clock menu more-arrow no yes mobile

Filed under:

How Bob’s Big Boy Helped Usher In the Era of the Hamburger

The oldest surviving location of the Big Boy chain is as beautiful as ever.

Wonho Frank Lee
Farley Elliott is the Senior Editor at Eater LA and the author of Los Angeles Street Food: A History From Tamaleros to Taco Trucks. He covers restaurants in every form, from breaking news to the culture, people, and history that surrounds LA's dining landscape.

Built in 1949, Bob’s Big Boy in Burbank exists as a relic to a lost era. The long, clean lines, tall Googie signage and humming neon lights all point to a post-war America just getting comfortable with its own excess. As open-topped Cadillacs and other retro rides pulled into the lot for cheap burgers and a milkshake, the rest of the world was beginning to take real notice of America: the way we ate, the things we bought and the style we epitomized.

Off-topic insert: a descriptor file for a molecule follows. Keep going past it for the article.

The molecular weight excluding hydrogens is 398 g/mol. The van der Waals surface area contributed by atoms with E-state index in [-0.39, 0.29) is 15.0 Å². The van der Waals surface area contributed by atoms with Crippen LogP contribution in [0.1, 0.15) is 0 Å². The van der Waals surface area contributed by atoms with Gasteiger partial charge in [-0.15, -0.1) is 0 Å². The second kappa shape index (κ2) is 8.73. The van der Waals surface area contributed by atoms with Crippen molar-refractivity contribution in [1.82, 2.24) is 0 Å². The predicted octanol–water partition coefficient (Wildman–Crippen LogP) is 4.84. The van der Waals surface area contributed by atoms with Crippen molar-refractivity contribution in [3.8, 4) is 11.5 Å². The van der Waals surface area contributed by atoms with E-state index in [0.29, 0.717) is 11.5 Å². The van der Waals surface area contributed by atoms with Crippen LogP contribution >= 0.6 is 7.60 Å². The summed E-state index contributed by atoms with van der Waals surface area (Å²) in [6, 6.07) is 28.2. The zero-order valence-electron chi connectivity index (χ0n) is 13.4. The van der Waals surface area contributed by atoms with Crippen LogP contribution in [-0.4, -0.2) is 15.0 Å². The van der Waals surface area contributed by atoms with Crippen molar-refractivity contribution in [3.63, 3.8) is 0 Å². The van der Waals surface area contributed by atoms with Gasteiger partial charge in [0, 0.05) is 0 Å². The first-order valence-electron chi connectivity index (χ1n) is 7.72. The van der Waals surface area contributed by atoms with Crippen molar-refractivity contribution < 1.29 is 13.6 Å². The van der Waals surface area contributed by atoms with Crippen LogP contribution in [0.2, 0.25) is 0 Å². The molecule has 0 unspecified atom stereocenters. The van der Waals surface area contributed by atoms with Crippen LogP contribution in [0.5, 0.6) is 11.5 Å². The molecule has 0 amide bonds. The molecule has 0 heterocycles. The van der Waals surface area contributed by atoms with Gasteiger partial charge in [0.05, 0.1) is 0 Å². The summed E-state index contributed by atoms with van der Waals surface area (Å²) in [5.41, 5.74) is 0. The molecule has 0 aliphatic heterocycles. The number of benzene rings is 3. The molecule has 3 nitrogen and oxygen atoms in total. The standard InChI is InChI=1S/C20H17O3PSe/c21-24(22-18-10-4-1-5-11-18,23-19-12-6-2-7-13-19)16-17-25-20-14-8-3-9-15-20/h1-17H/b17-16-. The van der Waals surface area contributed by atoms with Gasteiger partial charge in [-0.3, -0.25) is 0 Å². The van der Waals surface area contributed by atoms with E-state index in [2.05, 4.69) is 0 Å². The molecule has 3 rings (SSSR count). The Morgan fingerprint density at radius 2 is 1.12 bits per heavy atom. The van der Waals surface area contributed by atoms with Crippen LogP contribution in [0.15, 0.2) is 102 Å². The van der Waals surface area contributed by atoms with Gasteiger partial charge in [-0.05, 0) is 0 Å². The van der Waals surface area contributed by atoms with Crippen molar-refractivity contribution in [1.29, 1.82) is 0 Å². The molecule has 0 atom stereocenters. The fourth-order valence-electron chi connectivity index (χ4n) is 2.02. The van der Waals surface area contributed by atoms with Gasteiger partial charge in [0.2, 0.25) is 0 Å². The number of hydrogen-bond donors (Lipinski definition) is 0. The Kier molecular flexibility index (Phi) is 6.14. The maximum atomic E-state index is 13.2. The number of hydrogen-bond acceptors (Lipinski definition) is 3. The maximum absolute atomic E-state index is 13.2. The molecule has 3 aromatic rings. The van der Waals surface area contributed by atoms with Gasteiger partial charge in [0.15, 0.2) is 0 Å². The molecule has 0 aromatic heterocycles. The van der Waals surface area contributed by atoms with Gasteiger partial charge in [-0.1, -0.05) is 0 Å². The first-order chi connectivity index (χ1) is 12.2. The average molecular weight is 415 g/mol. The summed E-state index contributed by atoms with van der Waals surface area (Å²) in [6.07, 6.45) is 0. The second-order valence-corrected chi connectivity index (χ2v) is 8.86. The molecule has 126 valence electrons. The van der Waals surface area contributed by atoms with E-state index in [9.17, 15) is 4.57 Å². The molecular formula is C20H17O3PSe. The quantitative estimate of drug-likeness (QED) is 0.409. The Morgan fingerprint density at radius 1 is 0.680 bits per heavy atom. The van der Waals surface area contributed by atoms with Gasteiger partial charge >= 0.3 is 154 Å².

Though not the original Bob’s Big Boy, Burbank’s version on Riverside Drive lays claim as the chain’s oldest and was designated as a Historical point of interest more than 20 years ago. The restaurant’s architect, Wayne McAllister, helped to pioneer the classic 1950’s coffeeshop aesthetic as step away from the previous decade's streamline moderne fad. McAllister went on to design several of L.A.’s most iconic Googie buildings like the original Lawry’s on La Cienega, as well as notorious Vegas hotspots like the Sands and the Fremont Hotel & Casino.

Today, Burbank’s Big Boy is a bustling as ever. Classic car shows are as popular here as ever; no surprise, considering it makes for a perfect period piece backdrop for photos. The walls are still lined with old photographs and newspaper clippings, while the naugahyde red booths and checkered frosted glass offer a bit of pure diner tradition. The menu hasn’t changed much either — after all, the classics are the classics for a reason.

Bob's Big Boy

4211 West Riverside Drive, , CA 91505 (818) 843-9334 Visit Website